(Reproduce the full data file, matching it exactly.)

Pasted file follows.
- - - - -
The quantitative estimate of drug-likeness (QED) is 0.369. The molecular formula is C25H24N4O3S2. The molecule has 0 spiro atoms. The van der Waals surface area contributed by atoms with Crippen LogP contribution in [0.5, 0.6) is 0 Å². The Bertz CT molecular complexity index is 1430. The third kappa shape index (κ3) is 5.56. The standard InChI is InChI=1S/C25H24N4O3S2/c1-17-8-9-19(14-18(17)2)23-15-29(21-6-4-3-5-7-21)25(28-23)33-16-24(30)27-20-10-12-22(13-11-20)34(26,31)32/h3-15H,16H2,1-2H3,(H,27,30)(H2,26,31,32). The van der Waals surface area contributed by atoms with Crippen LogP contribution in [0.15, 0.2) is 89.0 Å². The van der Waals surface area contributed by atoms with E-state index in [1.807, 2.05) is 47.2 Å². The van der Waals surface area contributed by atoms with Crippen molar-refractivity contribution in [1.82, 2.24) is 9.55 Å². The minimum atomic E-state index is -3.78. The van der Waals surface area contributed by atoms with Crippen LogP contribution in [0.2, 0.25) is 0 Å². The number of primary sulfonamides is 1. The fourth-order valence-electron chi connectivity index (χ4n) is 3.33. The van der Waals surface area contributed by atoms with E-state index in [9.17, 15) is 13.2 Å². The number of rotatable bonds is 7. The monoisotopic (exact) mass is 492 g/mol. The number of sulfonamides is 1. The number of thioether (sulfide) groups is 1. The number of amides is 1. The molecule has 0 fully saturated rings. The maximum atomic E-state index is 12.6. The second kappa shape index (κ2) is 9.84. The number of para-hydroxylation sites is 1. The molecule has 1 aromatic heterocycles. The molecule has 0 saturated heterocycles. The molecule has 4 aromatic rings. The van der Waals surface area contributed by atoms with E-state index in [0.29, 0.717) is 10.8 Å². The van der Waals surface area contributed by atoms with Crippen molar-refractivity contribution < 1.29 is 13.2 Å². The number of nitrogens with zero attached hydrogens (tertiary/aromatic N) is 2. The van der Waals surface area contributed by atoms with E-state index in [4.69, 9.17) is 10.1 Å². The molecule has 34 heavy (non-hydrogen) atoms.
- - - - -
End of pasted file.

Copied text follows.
The quantitative estimate of drug-likeness (QED) is 0.369. The molecular formula is C25H24N4O3S2. The molecule has 0 spiro atoms. The van der Waals surface area contributed by atoms with Crippen LogP contribution in [0.5, 0.6) is 0 Å². The Bertz CT molecular complexity index is 1430. The third kappa shape index (κ3) is 5.56. The standard InChI is InChI=1S/C25H24N4O3S2/c1-17-8-9-19(14-18(17)2)23-15-29(21-6-4-3-5-7-21)25(28-23)33-16-24(30)27-20-10-12-22(13-11-20)34(26,31)32/h3-15H,16H2,1-2H3,(H,27,30)(H2,26,31,32). The van der Waals surface area contributed by atoms with Crippen LogP contribution in [0.15, 0.2) is 89.0 Å². The van der Waals surface area contributed by atoms with E-state index in [1.807, 2.05) is 47.2 Å². The van der Waals surface area contributed by atoms with Crippen molar-refractivity contribution in [1.82, 2.24) is 9.55 Å². The minimum atomic E-state index is -3.78. The van der Waals surface area contributed by atoms with Crippen LogP contribution in [0.2, 0.25) is 0 Å². The number of primary sulfonamides is 1. The fourth-order valence-electron chi connectivity index (χ4n) is 3.33. The van der Waals surface area contributed by atoms with E-state index in [9.17, 15) is 13.2 Å². The number of rotatable bonds is 7. The monoisotopic (exact) mass is 492 g/mol. The number of sulfonamides is 1. The number of thioether (sulfide) groups is 1. The number of amides is 1. The molecule has 0 fully saturated rings. The maximum atomic E-state index is 12.6. The second kappa shape index (κ2) is 9.84. The number of para-hydroxylation sites is 1. The molecule has 1 aromatic heterocycles. The molecule has 0 saturated heterocycles. The molecule has 4 aromatic rings. The van der Waals surface area contributed by atoms with E-state index in [0.29, 0.717) is 10.8 Å². The van der Waals surface area contributed by atoms with Crippen molar-refractivity contribution < 1.29 is 13.2 Å². The number of nitrogens with zero attached hydrogens (tertiary/aromatic N) is 2. The van der Waals surface area contributed by atoms with E-state index in [4.69, 9.17) is 10.1 Å². The molecule has 34 heavy (non-hydrogen) atoms.